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Postal changes cause disruption

Around 3,500 customers affected by switch from rural addressing to civic addressing system on some area routes
Canada Post

Changes to the rural mail system are underway in the North Peace, however, the switchover has frustrated some residents who say they haven’t received their mail in weeks.

Canada Post says it changed three Fort St. John region routes from rural addressing to civic addressing, a move affecting around 3,500 customers in Fort St. John, including post office box holders in Charlie Lake.

Lisa Liu, a spokesperson for the Crown corporation, says the change was implemented Sept. 12 for numerous postal codes “that are unique to the individual delivery sites, to optimize and continue to efficiently manage mail delivery routes.”

Those affected have been assigned a new community mailbox compartment as Canada Post reorders sites in alpha-numeric order, she said.

"The civic addressing program, which has been implemented in many rural regions across the country for several years, is the matching of a physical address to its mailing address,” said Liu.

“This adjustment gives customers one consistent address to serve both purposes and helps Canada Post improve efficiency and accuracy of mail and parcel delivery.”

Still, long waits at the Fort St. John post office have been reported as residents line up to update their addresses and move to the new system.

One rural resident, who wished to remain anonymous, told Alaska Highway News they haven’t received mail in nearly three weeks.

While the resident said they had no problem with updating their addresses and P.O. box for their residence and business, they were concerned about the short notice and a resulting delay in service.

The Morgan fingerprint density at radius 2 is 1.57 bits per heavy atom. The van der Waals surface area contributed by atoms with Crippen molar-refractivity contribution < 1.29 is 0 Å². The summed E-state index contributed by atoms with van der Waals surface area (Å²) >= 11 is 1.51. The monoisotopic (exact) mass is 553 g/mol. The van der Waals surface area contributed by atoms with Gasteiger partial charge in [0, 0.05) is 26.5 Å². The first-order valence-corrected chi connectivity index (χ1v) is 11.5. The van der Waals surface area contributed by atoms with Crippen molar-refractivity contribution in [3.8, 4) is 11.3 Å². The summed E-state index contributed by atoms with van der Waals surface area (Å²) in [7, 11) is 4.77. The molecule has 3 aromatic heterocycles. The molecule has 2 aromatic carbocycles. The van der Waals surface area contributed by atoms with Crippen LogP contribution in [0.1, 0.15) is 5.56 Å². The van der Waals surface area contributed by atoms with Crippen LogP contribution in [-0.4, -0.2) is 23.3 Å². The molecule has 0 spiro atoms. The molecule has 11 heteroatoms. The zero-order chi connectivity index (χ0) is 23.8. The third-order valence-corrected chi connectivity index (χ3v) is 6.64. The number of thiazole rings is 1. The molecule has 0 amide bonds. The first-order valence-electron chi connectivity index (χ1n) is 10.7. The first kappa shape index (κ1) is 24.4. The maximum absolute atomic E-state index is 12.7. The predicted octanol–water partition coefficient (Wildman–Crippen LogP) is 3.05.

The resident says they are relying on the postal service for timely delivery of financial and personal health documents for their family.

“The Upper Halfway has the problem, the whole North Pine area has the problem. It was not thought through, and people were not properly informed about it,” they said.

“Since they changed, I have no mail and that costs me an arm and a leg because we have businesses in [another country], and I do a lot of banking and all this kind of stuff through the mail.”

Liu says Canada Post goes “to great lengths” to not change postal codes, however, she adds doing so is sometimes required to accommodate community growth or route adjustments.

Liu says there were consultations about the changes, and that new keys and information were delivered to customers in mid-August.

“Canada Post consulted with the municipality to outline the project,” said Liu, adding, “Several letters were sent to customers over the past six months explaining the upcoming change and requesting information in order to provide mail forwarding service for 12 months, free of charge.”

Liu says customers who have questions about their postal services can call 1-866-607-6301 or visit

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